Door County’s Eclectic Parade

The planning has started for Door County’s most eclectic parade, the one that draws people dressed in Viking costumes, families in matching reunion shirts and a camel to walk back and forth through Jacksonport every Thanksgiving.

“Anybody and everybody can be in it,” said Mary Witteborg, marketing teacher at Gibraltar Area Schools.

Witteborg leads the students in Gibraltar DECA, a club that teaches students about business, marketing and project management. The club is working with Sevastopol students and a group of adults to organize the parade.

“The parade started 17 years ago as a diversion from just sitting around and eating and drinking all day,” Witteborg said. “They started putting this little parade together, and instead of throwing candy they threw birdseed. Then the next year it grew a little bit and they said ‘you know, we should do something. Let’s raise money and buy Christmas gifts for a needy family’ and it kept growing and growing, and now we’re in the 17th year, so every year they choose a cause.”

This year the money raised through raffles and donations during the parade will benefit Cruz Anschutz, a five-year-old boy with Retinoblastoma, a cancerous tumor in his left eye.

Private donations to the Anschutz family can be made at Baylake Banks. Write checks to Gibraltar DECA, in Cruz’s name.

The Jacksonport Thanksgiving Day Parade starts at 10:30 am at the town hall on Nov. 28. For more information, like the Jacksonport Thanksgiving Parade & Benefit on Facebook, or email [email protected].

Cruz Anschutz

Cruz Anschutz

Even after chemotherapy, cancer will be part of family’s life

In August, the Anschutz family got good news from the doctor. Cruz, their five-year-old son, was responding well to treatment and could take a four-month break before returning to the hospital in December.

Since last Thanksgiving, Robin Anschutz and Cruz have been flying to the Children’s Hospital of Philadelphia for rounds of chemotherapy to treat Cruz’s retinoblastoma, a cancerous tumor in his left eye.

It all started last Thanksgiving when Robin and her husband Culley noticed a silver glare in Cruz’s eye. What they first thought was a strange reflection of light soon led to doctor appointments in Green Bay, Ohio and Pennsylvania, to a diagnosis of cancer and to monthly chemotherapy.

“We’re OK, but it was bad at the beginning, it was rough,” Robin said. “I’ve never seen my husband cry, maybe one other time until that. It was awful. It was the word [cancer]. It was them sitting us at the Mayo Clinic in the conference room, telling us.”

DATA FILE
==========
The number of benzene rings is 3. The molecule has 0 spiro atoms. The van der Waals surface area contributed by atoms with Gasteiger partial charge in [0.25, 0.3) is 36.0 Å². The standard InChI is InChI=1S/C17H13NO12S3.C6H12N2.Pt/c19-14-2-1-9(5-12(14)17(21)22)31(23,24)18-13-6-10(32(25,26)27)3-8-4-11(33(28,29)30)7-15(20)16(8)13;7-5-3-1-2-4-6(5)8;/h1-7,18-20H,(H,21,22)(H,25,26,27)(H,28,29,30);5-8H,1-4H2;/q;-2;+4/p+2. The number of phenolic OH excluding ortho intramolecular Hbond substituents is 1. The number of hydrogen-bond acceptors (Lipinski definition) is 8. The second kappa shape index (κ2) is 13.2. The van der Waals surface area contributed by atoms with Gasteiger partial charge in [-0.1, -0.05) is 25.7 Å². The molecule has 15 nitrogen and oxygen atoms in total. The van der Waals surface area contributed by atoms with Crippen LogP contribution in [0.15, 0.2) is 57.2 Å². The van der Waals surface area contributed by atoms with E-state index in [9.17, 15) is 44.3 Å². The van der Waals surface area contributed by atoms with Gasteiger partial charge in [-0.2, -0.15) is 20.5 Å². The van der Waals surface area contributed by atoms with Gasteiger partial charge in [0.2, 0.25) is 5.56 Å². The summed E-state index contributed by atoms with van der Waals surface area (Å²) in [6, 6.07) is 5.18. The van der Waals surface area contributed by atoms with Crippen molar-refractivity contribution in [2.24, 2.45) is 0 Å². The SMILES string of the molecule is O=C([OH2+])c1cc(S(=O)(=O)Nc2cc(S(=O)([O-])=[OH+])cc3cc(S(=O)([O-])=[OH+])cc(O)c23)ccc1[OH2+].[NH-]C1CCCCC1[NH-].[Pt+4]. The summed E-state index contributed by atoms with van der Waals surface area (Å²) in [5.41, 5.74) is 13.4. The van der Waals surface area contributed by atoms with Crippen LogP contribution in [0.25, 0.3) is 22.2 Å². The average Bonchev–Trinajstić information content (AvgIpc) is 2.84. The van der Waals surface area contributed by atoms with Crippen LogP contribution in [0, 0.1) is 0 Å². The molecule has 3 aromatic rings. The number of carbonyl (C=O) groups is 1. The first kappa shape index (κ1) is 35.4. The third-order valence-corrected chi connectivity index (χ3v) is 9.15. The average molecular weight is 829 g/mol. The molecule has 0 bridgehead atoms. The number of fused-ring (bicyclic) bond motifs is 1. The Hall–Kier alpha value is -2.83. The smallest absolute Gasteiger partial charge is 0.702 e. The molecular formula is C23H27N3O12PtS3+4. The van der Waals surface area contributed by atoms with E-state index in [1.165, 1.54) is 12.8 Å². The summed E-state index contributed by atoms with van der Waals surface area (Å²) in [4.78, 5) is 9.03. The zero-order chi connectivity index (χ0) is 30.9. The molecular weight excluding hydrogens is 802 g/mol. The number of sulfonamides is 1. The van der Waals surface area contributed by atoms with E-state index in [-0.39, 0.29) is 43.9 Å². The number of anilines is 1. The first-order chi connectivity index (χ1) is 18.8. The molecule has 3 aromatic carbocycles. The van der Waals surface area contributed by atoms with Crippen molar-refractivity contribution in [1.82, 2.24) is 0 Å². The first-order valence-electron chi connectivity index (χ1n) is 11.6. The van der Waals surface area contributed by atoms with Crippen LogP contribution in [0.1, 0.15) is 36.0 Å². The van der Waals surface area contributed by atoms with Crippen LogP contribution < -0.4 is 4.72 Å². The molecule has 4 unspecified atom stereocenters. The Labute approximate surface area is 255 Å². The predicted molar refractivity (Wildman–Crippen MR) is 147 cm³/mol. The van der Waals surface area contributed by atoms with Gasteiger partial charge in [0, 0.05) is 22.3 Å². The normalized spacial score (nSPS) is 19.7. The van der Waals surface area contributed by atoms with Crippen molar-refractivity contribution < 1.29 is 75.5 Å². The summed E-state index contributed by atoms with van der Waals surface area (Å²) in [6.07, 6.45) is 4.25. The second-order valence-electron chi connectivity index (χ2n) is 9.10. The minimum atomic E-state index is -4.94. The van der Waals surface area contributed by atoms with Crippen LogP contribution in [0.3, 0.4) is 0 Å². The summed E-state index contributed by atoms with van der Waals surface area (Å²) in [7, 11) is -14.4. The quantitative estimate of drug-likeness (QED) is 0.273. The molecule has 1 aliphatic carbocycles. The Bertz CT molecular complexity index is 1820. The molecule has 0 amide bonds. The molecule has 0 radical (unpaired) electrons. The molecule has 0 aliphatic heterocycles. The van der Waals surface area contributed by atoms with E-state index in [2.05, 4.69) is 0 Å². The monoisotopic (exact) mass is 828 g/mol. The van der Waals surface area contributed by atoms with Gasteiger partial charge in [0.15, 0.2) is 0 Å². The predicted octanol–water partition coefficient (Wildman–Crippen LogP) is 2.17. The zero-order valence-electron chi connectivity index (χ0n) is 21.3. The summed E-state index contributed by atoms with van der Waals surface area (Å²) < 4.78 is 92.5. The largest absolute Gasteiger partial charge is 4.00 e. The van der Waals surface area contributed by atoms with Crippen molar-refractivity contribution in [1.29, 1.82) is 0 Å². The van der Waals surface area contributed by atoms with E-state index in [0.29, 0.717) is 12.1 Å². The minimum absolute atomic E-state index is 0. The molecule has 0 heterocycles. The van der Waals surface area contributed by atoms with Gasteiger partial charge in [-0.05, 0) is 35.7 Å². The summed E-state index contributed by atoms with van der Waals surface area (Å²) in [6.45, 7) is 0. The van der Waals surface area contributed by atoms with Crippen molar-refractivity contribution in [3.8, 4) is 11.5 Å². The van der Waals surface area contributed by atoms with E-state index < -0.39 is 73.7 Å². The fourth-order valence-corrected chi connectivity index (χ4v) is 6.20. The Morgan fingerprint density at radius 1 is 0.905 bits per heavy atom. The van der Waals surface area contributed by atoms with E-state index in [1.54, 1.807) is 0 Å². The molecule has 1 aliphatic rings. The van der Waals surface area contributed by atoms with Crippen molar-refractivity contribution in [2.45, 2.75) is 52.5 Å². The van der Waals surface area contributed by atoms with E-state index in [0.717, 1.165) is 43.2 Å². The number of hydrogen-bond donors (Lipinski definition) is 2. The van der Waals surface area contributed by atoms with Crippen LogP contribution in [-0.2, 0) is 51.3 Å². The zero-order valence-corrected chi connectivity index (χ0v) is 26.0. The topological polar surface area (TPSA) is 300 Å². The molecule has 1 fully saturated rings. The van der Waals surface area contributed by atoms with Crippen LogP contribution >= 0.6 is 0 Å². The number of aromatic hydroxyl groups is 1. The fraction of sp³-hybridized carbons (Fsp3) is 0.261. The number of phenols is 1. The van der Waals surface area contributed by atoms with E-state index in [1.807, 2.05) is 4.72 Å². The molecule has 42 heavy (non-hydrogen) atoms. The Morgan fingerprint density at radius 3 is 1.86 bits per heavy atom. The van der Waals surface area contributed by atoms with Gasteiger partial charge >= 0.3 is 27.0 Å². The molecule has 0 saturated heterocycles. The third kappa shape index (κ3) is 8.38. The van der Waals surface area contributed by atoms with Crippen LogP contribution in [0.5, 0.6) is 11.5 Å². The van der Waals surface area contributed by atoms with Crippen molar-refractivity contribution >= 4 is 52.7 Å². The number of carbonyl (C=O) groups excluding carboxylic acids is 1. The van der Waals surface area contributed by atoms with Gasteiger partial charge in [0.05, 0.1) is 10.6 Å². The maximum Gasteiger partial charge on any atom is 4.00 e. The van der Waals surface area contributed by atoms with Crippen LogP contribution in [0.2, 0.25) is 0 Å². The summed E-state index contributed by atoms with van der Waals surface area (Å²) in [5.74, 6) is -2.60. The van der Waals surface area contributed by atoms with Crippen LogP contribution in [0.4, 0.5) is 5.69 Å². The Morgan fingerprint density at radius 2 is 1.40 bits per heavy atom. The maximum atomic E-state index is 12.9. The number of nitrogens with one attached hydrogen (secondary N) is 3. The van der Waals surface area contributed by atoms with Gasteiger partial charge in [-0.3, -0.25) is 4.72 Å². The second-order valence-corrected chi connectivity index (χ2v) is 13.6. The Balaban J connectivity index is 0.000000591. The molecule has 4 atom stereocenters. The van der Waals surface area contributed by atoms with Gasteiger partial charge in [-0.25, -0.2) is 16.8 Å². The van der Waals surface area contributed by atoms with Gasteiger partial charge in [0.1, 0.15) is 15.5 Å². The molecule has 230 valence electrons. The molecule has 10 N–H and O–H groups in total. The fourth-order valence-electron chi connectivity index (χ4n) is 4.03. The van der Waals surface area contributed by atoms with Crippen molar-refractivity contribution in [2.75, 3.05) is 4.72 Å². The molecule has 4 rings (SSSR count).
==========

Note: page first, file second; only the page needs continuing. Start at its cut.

Cruz’s cancer treatments last all day. He gets two types of chemotherapy, one through an artery in his leg and one directly into his eye, and he has to lay flat for six hours after it’s done. That’s when he and Robin watch movies and visit with the other patients and families in the crowded recovery room.

Despite Cruz’s scary illness and tough treatment, Robin said the family is doing well.

“He doesn’t look sick and I think that was part of what helped us,” she said. “He’s OK, he’s good, he’s great. You would look at him and you would never know”

Cruz is in kindergarten at Southern Door County School District, and aside from the sunglasses he has to wear in bright light, he looks like any other student.

“With his chemo it doesn’t affect his whole body,” Robin said. “One goes through his artery right to his eye, and the other one straight to his eye. All he lost was his eyelashes. We’re so very fortunate.”

At home, the Anschutzes don’t say the word “cancer.” To explain the travel and treatments to Cruz and their younger daughter Amira the couple says their son has a sick eye.

“Why have him worried about it?” Robin said.

Robin doesn’t know how long she’ll be taking Cruz to Philadelphia for chemotherapy. The last news she heard was good – he got a four-month break – but the future is uncertain. Even after the treatment is done, he’ll still have to go for checkups, and she’ll always be afraid the disease will return in another form.

No matter what happens with his health, Robin said cancer will be a part of Cruz’s life. He’s benefited from organizations such as Door CANcer and the Jacksonport Thanksgiving Day Parade, and someday he’ll learn to give back.

“For Cruz, this is going to be the rest of his life,” she said. “This is going to be his thing, he’s going to help because people helped him so much. He’s going to learn to do this. It’s going to be part of his life for sure.”